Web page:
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and upon occasion he could be merry as a child. But for his merriment time and place must be fitting; Dulce est desipere in loco. He upheld the dignity of scholarship, and regarded university property and university time as consecrated to the loftiest functions.

Agassiz has not generally been thought of as a disciplinarian; yet a single incident would justify the celebration of this day by those who regard the saying, "Boys will be boys," as inapplicable beyond the secondary school. Early in the summer at Penikese three young men committed a breach of decorum which some might consider amusing. The next morning Agassiz simply announced that they had shown themselves undeserving and would leave the island before noon.

To the public Agassiz was best known through his lectures before the Lowell Institute and elsewhere, and by the "Methods of Study in Natural History." But an enormous amount of technical work is represented by his European publications, by the four volumes of the "Contributions to the Natural History of the United States," and by his papers of greater or less length upon many zoologic topics. Marcou enumerates 425 titles. Coues thinks[1]

the greatest practical boon he ever conferred upon working naturalists was his "Nomenclator Zoologicus," with its accompanying index—the veriest drudgery imaginable for an author, yet drudgery of a kind that no hack or mere compiler could have performed; and only those who have to keep it at their elbows can be sufficiently grateful for this instrument.

But working zoologists, anatomists and chemists are indebted to Agassiz for another practical service which probably could not have been rendered so efficiently by any other human being, viz., the remission, by act of congress, of the tax upon alcohol used for scientific purposes. Alcohol is consumed largely in chemical laboratories, and it was nearly the only museum preservative in use before the comparatively recent introduction of formal. Representations to congress were made by Spencer F. Baird and others concerned, but it is doubtful if they would have succeeded without the exercise of Agassiz's commingled powers of conviction and persuasion.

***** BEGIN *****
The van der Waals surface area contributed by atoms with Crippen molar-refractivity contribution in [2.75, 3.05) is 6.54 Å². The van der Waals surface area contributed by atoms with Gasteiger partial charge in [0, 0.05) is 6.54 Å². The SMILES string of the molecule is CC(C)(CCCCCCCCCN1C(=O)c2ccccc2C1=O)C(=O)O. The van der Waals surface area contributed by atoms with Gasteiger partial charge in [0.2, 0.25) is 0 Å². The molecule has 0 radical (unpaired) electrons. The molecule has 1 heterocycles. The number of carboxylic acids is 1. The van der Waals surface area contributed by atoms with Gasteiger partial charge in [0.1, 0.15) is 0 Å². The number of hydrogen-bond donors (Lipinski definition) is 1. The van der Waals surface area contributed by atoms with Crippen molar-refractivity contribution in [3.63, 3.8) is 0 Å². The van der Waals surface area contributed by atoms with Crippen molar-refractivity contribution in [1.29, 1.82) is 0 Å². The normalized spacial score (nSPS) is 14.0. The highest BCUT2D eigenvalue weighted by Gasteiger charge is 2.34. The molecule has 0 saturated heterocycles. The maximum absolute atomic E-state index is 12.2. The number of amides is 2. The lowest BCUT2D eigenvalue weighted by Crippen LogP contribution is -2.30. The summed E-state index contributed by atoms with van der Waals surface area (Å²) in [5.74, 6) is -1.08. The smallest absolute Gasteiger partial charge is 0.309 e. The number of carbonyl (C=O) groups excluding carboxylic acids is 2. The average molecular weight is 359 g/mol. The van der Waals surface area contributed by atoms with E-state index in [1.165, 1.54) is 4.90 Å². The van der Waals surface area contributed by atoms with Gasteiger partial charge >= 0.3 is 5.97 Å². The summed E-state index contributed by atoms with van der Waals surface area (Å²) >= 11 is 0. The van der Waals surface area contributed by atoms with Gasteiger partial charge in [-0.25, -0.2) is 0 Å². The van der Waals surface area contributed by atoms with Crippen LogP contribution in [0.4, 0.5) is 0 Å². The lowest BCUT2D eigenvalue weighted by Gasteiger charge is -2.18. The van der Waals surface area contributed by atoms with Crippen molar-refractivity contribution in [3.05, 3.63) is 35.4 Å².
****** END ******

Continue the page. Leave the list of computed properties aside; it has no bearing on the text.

No native scientist did more than Agassiz to establish and maintain the intellectual independence of his adopted country.[2] Aside from his published works, his training of young men, his founding of the museum and his provision of means for employment and research that might otherwise have been sought abroad, upon at least two occasions he urged such cultivation of science in this country as should free American naturalists from the necessity of looking up to Europeans as their leaders and guides.

At the annual meeting of the Boston Society of Natural History,

  1. Review of "Marcou" in The Nation, May 7, 1896.
  2. Unconsciously I have used here nearly the words of Oliver Wendell Holmes in his letter referred to above.